I understand completely that it can be frustrating when you can’t see eye-to-eye with someone. When you’re often the only conservative in any given room on campus, you grow quite familiar with this feeling and you often wonder why these people just can’t see things the way you do. But to cut these people out of your life, to say that there is nothing redeeming or positive about them, just because they view things differently, is absurd.
We lose the opportunity to get to know these people for more than just the candidates they voted for, and this is a huge loss. Granted, perhaps a friendship that can be ended over a battle between ostensibly the two worst presidential candidates in American history might not have been such a strong friendship in the first place. However, it is no less saddening when we consider what is lost when we allow our interpersonal relationships to grow polarized.
I deeply value my conservative friends: their views within the scope of the larger ideology are diverse, and they’ve taught me new ways to think about the things I believe in. But at the same time, I also value my liberal friends. They too give me different perspectives on the solutions to problems in our country and help challenge (and sometimes reaffirm) my beliefs.
I think that we learn a lot from one another. I would like to believe that I’ve helped my liberal friends see that being a conservative does not mean you are an old white man, or that you are heartless and callous, but that conservatives can be diverse and compassionate people. I’ve certainly learned from my liberal friends that liberals generally don’t want to radically change American society for the sake of change itself but that they can be well-intentioned and simply have different solutions and ways of thinking about problems than I do. I would hope my peers who have friends with different political leanings from themselves have come to similar conclusions, but in the aftermath of this election, I am unfortunately not so sure this is the case.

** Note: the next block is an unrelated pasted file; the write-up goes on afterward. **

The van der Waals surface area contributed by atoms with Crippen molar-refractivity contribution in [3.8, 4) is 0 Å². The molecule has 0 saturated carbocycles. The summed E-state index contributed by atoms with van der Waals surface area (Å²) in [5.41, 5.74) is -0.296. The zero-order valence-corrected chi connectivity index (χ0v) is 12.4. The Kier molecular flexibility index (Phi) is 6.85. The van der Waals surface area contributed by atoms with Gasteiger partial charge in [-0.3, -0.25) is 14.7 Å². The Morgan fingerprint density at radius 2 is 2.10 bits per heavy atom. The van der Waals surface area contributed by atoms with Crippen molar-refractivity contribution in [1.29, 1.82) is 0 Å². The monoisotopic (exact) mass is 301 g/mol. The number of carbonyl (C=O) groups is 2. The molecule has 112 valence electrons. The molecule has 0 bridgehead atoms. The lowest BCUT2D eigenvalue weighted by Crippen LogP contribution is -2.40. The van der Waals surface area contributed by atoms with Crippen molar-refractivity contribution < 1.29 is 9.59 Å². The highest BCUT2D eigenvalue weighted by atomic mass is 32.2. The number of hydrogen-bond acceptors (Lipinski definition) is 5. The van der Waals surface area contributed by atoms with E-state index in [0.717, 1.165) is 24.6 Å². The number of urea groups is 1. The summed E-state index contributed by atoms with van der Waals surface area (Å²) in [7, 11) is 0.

It is no wonder that our nation is as deeply divided as it is today, given the fact that we can no longer have conversations about issues without turning immediately to generalizations and ad hominem attacks. We scoff at opposing arguments and shut out those who make them, rendering it utterly impossible to learn anything, and impossible to make any progress on issues that matter. It is not just our government leaders who find themselves in partisan gridlock, but all of us as well in our everyday lives.
I am reminded of what Statesman Editor, Maria Biery, wrote last week after hearing a talk by Arthur Brooks. We are fortunate to live in a nation where opposing viewpoints are not only meant to be tolerated, but to be celebrated as part of what makes America great. Instead of shutting down opposing views and dehumanizing those who disagree with us, we should seek to learn from one another and to appreciate people for who they are, not in spite of what they believe.
Let us remember Thomas Jefferson’s words in his Inaugural Address, when he said, “But every difference of opinion is not a difference of principle. We have called by different names brethren of the same principle. We are all Republicans, we are all Federalists.” We all want what is best for America, for our communities, for our loved ones, and for our future. But we will never get there if we vilify one another instead of celebrating what we each bring to the great American experiment. That starts with each and every one of us. If we are ever going to heal a broken and hurting nation, regardless of who you blame for those wounds, compassion indeed must be our answer.